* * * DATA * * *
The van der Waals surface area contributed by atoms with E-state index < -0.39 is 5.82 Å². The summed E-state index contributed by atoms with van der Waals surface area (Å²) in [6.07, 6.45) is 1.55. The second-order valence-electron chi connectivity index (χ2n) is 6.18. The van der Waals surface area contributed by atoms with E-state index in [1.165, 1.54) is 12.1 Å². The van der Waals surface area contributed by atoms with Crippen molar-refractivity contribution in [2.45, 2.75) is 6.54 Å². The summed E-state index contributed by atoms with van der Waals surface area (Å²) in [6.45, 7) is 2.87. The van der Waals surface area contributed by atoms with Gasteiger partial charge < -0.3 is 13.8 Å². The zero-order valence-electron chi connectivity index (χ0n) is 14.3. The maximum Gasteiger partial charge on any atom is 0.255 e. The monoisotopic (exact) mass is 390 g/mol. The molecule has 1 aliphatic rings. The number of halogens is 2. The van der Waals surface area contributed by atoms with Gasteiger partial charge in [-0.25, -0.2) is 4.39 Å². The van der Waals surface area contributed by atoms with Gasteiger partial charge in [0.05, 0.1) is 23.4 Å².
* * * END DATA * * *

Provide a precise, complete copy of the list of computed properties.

The van der Waals surface area contributed by atoms with E-state index < -0.39 is 5.82 Å². The summed E-state index contributed by atoms with van der Waals surface area (Å²) in [6.07, 6.45) is 1.55. The second-order valence-electron chi connectivity index (χ2n) is 6.18. The van der Waals surface area contributed by atoms with E-state index in [1.165, 1.54) is 12.1 Å². The van der Waals surface area contributed by atoms with Crippen molar-refractivity contribution in [2.45, 2.75) is 6.54 Å². The summed E-state index contributed by atoms with van der Waals surface area (Å²) in [6.45, 7) is 2.87. The van der Waals surface area contributed by atoms with Gasteiger partial charge < -0.3 is 13.8 Å². The zero-order valence-electron chi connectivity index (χ0n) is 14.3. The maximum Gasteiger partial charge on any atom is 0.255 e. The monoisotopic (exact) mass is 390 g/mol. The molecule has 1 aliphatic rings. The number of halogens is 2. The van der Waals surface area contributed by atoms with Gasteiger partial charge in [-0.25, -0.2) is 4.39 Å². The van der Waals surface area contributed by atoms with Gasteiger partial charge in [0.05, 0.1) is 23.4 Å².